After already making two runs, Shandra Crawford pulls back on the nearly 20 pounds of gear in the sweltering heat Friday morning.
“It’s like in the ‘Christmas Story’ – putting the kid in the snowsuit,” Crawford jokes.
Then in go the earplugs before she stuffs on the helmet with her blonde braids sticking out the sides. The gloves complete the ensemble.
Crawford cranks up her Yamaha YZF-R6 and it’s back on to the track for another high-speed run around the hairpin turns of Eagles Canyon Raceway with her knee nearly dragging the ground.
“The object is to push it without landing on your head,” she explains.
Crawford, who lives just outside Boyd, will be pushing the limits on the track in as many as seven races Saturday and Sunday at the Central Motorcycle Roadracing Association event at the Slidell raceway.
“This is the most technical track in Texas. It’s my personal mission to get good at this track,” Crawford said.
She is one of hundreds of racers who will be on the 2.5-mile course on Farm Road 51 east of Decatur this weekend. Saturday will feature six-lap sprints for several divisions, solo 30s and a six-hour endurance race to close the day. Sunday will be full of sprints for all classes.
An admitted adrenaline junkie, Crawford, 37, first took the track in California in 2005. It didn’t take long for the Michigan transplant to get hooked. A year later, she was racing.
“The first time is scary,” Crawford said. “I got on in 2005 and stayed on ever since.
“It’s like people getting tattoos. After your first, you continue to get them.”
Crawford’s passion for racing soon made her give up other extreme sports such as distance running and scuba diving to concentrate on racing and the thrill of turning speeds in excess of 100 mph.
After starting racing in California, she began racking up titles in WERA Motorcycle Roadracing.
“I’ve placed in 23 championships and am in the running for two more championships,” Crawford said.
After years of racing on the west coast, Crawford’s career in graphic design brought her to Texas two years ago.
“I had the opportunity to pick up clients in Texas,” Crawford said. “Lucky for me they race bikes here, too.”
She quickly found that her new home provided even more racing opportunities and more competition.
“The largest group of racing ladies is in Texas,” she explains. “More people in Texas race. I enjoy the larger grids. It helps me grow as a racer.”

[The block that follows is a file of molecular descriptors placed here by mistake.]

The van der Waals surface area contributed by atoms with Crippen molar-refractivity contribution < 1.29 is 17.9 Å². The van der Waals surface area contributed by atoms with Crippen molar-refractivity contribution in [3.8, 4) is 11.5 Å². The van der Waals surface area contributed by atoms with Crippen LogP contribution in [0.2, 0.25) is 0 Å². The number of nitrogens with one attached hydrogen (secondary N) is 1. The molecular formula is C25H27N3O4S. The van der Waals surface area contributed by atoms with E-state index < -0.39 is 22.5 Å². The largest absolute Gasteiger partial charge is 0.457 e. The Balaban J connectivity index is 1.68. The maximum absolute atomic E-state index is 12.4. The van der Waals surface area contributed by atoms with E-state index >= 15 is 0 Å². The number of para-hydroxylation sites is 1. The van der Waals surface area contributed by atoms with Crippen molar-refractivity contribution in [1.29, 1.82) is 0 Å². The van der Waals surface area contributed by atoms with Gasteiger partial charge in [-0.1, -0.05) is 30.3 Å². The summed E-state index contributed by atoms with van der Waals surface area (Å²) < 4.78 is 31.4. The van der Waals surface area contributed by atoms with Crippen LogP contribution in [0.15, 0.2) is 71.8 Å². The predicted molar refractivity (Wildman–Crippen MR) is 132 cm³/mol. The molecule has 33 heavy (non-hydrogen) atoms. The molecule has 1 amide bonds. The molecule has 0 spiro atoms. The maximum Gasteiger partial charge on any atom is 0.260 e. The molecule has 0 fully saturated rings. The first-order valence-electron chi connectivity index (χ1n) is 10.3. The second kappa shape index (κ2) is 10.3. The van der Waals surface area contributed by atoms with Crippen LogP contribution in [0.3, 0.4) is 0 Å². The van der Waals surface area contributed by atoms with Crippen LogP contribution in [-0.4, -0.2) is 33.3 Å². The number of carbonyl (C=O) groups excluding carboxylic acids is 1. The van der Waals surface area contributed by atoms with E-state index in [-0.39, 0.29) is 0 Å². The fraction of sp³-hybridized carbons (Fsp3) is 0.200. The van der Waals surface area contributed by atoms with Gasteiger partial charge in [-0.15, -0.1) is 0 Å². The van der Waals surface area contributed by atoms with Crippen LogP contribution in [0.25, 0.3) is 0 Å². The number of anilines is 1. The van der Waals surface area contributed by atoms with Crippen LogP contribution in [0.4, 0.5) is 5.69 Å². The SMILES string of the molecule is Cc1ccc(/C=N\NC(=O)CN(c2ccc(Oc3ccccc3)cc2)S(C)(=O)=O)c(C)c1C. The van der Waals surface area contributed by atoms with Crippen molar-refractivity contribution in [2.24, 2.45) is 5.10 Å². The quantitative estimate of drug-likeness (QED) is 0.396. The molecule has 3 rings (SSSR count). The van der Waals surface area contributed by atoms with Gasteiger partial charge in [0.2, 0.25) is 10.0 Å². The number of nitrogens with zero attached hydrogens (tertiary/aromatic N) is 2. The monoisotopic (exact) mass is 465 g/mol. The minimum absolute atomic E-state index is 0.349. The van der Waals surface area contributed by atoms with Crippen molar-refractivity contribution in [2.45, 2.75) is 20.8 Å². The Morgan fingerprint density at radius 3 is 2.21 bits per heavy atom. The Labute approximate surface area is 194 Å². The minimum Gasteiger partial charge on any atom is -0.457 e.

Crawford is in her second season racing in the CMRA, competing in sprints and on the team Defy The Odds for the endurance events of four to eight hours.
For the 5-3, 115-pound Crawford, holding up a bike weighing more than 400 pounds around the tight turns requires strength and skill. She claims the key is to relax.
“If you relax, you go better and are not as sore. But you have to be aware of fatigue,” Crawford said.
On a soupy day like Friday, she poured down water and sports drinks after every run.
“I’ll lose five to seven pounds over the weekend,” Crawford said.
“You’ve got to work hard to get off the Texas barbecue.”
Along with demands on the body, racing stretches the budget between tires, gas and race entries.
“Any hobby costs money,” she said. “But I do have a budget.”
She has purchased crashed bikes and rebuilt them.
“What I couldn’t fix myself, I hired a mechanic to help with,” Crawford said.
She relies on her sponsors, Kabuto helmets, Cortech, Dunlop, North Texas Superbikes, Driven, GPR, RK Excel, DP Brakes, Pit Bull and Stone Brewing, Co., to keep her on the track.
Crawford has qualified for nationals in Alabama in October in three classes. But right now, she’s concentrating on moving up in the CMRA standings. She is third in the F1 Ladies class.
She competes with men and women in her multiple racing classes.
“It’s tough. If you’re going to gain a position, you have to work at it,” Crawford said about racing the men. “It makes them try hard when they see my braids.”
Her bike also gives up some horsepower to some bigger bikes on the track.
“I’m racing against bikes that are significantly bigger,” she said. “It’s fun to chase them down.”
After almost 10 years of riding, Crawford said she still gets nervous before each race.
“When you don’t get nervous, you cease to grow,” she explains.
But the nerves soon fade into the thrill of ride.
“After half of the first lap, you get into the zone,” Crawford said.
“It’s chill and quite mellow. It’s a hard feeling to describe.”